Cain comes out for marijuana policy reform
Appearing briefly in Urbandale, Iowa yesterday, Republican presidential candidate and former Godfather’s Pizza CEO Herman Cain revealed a new caveat of his political platform: he favors removing federal penalties for medical marijuana, placing the decision to ban or regulate squarely in the states’ hands.
“If states want to legalize medical marijuana, I think that’s a state’s right,” Cain said, according to NBC News. “Because one of my overriding approaches to looking at all of these issues — most of them belong at the state, because when you do something federally … you try to force one-size-fits-all.”
The federal government currently prosecutes medical marijuana dispensaries in states that have passed laws permitting them. The government has listed marijuana as a Schedule I substance, a class reserved for the most dangerous, medically useless drugs. And while the Obama administration initially said it would not be a good use of resources to prosecute medical marijuana users, it has continued to pursue businesses that supply it, even as the White House has admitted that “some” portions of the plant may have medical value.
Major pharmaceutical companies, however, are virtually unanimous on the matter: dozens of patent applications are currently under consideration for drugs that use elements of marijuana to treat numerous illnesses and symptoms. The plant’s extracts have even been shown to kill certain types of cancerous tumors in a laboratory setting.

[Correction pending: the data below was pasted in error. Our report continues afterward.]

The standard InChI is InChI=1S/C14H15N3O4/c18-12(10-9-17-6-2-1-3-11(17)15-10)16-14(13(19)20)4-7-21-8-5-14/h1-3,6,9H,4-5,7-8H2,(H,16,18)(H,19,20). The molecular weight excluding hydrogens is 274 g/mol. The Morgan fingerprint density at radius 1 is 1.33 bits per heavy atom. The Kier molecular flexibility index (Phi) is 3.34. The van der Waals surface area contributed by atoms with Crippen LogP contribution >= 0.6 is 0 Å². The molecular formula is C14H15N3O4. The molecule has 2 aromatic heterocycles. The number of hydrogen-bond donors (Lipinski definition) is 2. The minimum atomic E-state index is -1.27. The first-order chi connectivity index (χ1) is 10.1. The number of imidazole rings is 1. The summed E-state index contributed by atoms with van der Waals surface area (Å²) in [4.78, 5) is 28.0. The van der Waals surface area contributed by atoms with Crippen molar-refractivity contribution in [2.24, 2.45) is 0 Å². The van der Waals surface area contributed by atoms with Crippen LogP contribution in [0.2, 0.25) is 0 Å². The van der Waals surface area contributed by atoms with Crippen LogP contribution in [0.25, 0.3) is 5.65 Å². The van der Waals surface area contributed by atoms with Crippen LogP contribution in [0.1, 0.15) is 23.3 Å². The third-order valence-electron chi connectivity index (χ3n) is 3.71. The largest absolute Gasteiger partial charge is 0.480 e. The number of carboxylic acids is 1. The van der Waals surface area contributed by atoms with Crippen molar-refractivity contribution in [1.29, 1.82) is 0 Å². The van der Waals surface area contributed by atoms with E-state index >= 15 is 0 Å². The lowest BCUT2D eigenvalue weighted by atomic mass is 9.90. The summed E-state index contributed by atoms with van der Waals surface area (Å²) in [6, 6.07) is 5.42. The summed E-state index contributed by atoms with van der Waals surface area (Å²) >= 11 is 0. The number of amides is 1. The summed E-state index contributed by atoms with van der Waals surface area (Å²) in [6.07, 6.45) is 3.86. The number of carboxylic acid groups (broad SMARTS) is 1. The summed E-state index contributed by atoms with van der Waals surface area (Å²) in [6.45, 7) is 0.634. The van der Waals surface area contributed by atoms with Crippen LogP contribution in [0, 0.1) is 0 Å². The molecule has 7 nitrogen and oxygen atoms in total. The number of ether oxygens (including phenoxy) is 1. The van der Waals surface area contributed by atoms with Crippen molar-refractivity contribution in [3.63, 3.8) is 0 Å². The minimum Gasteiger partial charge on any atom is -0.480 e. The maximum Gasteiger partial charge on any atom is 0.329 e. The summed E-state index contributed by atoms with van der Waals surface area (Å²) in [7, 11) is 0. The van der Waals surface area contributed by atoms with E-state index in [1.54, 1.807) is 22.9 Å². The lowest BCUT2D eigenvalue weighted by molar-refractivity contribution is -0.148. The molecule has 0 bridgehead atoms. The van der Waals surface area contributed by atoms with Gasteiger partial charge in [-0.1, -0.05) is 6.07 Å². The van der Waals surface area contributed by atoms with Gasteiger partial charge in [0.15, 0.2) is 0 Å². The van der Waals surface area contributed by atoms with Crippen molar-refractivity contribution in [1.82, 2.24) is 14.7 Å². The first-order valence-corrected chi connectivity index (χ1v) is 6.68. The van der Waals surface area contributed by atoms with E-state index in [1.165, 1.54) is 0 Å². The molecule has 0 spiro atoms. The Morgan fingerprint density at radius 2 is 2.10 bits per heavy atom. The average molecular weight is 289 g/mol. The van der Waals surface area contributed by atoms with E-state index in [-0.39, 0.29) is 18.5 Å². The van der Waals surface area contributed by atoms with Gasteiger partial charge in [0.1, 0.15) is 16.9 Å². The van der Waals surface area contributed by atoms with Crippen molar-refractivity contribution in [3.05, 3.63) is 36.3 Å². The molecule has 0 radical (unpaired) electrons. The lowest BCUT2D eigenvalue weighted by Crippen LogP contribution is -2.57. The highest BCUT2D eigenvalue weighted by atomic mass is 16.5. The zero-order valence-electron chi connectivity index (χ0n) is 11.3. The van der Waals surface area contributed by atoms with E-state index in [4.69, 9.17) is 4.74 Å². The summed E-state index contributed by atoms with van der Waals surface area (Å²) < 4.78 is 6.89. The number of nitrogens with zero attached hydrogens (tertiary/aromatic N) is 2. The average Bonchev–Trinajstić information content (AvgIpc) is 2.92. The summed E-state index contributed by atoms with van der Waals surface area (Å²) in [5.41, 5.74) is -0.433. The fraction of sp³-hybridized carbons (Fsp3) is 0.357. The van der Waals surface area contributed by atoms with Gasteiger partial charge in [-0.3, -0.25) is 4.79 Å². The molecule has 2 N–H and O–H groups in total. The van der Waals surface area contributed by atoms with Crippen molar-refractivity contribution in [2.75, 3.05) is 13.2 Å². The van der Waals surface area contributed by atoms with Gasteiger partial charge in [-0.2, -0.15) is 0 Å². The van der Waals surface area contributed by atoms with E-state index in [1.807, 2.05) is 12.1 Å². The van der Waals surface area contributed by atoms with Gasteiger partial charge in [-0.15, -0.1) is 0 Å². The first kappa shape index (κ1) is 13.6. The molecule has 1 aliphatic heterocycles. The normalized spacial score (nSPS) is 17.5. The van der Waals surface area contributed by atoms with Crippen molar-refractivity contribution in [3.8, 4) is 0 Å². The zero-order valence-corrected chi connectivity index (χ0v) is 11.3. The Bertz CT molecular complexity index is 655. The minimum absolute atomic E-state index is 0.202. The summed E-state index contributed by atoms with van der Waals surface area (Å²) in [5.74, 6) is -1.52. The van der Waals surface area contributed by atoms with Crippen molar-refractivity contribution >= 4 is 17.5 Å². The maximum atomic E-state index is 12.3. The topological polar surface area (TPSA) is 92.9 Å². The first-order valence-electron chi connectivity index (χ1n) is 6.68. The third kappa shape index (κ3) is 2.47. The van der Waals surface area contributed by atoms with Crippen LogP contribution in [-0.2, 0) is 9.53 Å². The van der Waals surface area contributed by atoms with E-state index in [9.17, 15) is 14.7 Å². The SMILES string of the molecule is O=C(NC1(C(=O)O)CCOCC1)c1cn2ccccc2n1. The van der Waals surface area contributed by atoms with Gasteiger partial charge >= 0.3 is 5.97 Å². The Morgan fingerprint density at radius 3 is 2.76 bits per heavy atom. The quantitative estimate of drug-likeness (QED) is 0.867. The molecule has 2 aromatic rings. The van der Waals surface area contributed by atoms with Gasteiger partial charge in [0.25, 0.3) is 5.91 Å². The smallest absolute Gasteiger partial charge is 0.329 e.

Cain’s position on the matter would seem to make him an agnostic on marijuana’s medical values, preferring to remove federal penalties — a form of decriminalization — and allow states to impose their own framework for regulation or prohibition.
Interestingly, he may have other reasons for coming out in support of federal medical marijuana decriminalization. Being the former CEO of a pizza delivery chain, Cain of all people surely knows that the restaurant industry enjoys at least one ancillary benefit of the underground marijuana economy: the munchies.
All joking aside about stoners struggling to order a pizza, author Bruce Watson examined the potential secondary economic effects of a legalized pot market in 2010, predicting that companies like Kraft, Pizza Hut, Dominoes, Frito Lay and other purveyors of carbohydrate-filled junk food would be immediate beneficiaries of a tax-and-regulate framework.
The issue could also be a winning cause for Cain, who’s seen his narrow lead diminished recently as reporters revealed that numerous women have accused him of sexual harassment over the years. A Quinnipiac University poll in Feb. 2010 found that 71 percent of voters support legalizing marijuana for medical use, including 55 percent of Republicans.
The statement also makes Cain one of two frontrunners for the GOP nomination who openly support reforming the federal drug laws. Rep. Ron Paul (R-TX) has also come out in support of major reforms to the nation’s drug policies, and a recent poll found that Paul is in a statistical tie with Cain, former House Speaker Newt Gingrich (R-GA) and former Mass. Gov. Mitt Romney in the race for the GOP nomination.